When asked about Moorhead's role in the investigation, Carter said he was mentioned in his report and referred all questions to Moorhead.
"I have never ever claimed 100 percent credit for anything that went on that," said Carter, who refused to confirm or deny Moorhead's claim that he was the first to link the two murder cases.
"I talked to a lot of people on this case and I had suggestions from a lot of people," Carter said.
Agitated by the inquiry, Carter said he has moved on to new investigations and was no longer answering questions about the Maturino Resendiz case, which led to a capital murder conviction and death sentence last month.
Carter, who broke the case by gaining the trust of Maturino Resendez's family and securing his surrender last July, has been singled out for his work in the investigation.
Last month, Carter was named Officer of the Year by the American Police Hall of Fame & Museum in Miami. Last November, Texas Attorney General John Cornyn and actor Chuck Norris, who portrays a Texas Ranger on television, presented Carter with the Texas' Peace Officer of the Year award.
Last September, Carter, Taylor and fellow Texas Ranger David Maxwell received Department of Public Safety Director's Citations for their work in the Maturino Resendiz case.
Moorhead, who was contacted by the Chronicle, said he and Carter remain friends and that he had never sought recognition for his role in the case. Their friendship began when the two were state troopers based in Houston. Carter was Moorhead's supervising lieutenant.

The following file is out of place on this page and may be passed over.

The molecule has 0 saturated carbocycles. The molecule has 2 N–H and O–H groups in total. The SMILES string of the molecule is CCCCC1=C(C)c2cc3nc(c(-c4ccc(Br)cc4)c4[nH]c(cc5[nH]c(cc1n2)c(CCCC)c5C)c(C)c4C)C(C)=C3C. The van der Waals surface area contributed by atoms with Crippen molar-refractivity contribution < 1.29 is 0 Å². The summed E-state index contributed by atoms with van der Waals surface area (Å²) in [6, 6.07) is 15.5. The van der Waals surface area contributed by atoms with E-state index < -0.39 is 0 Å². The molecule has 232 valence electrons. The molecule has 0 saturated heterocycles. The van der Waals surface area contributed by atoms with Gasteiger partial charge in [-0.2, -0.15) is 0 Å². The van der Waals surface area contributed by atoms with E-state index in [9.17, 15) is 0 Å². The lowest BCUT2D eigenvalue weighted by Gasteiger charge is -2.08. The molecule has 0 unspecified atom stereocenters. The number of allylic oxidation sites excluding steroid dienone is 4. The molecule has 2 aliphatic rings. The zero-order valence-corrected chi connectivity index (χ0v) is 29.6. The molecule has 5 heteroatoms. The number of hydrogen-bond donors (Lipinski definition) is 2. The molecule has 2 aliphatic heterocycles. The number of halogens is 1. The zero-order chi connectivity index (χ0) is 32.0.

Also, both had left the state highway patrol within a few months of each other, Moorhead to special crimes service, and Carter to the Texas Rangers, and both had found themselves as rookie investigators involved in one of the biggest murder investigations in state history.
Moorhead said he was able to make the connection because he had the luxury of viewing state cases from a distance as a special crimes investigator. He said he had reviewed the Benton case and suspected the connection to the Sirnic case during a visit to Houston last year when he read a Chronicle story about the community's reaction to the killings.
"The description in the newspaper was enough that there were some elements that matched with the Benton case," he said.
In both cases, he said, the victims suffered head wounds and were sexually assaulted, the suspect forced his way in and the crimes had been committed near railroad tracks.
Moorhead said he passed the information and his hunch to Carter because he believed it was worth pursuing, and gives most of the credit to Carter for bringing Maturino Resendez.
When asked why he never mentioned Moorhead in previous interviews, Carter answered, "You have to call Moorhead."
'Railway Killer' gets death sentence for murder of Houston-area doctor
More Texas Resources:
CNN/SI City pages:
College Station, TX
El Paso, TX
San Antonio, TX
|Back to the top||
© 2001 Cable News Network. All Rights Reserved.|
Terms under which this service is provided to you.
Read our privacy guidelines.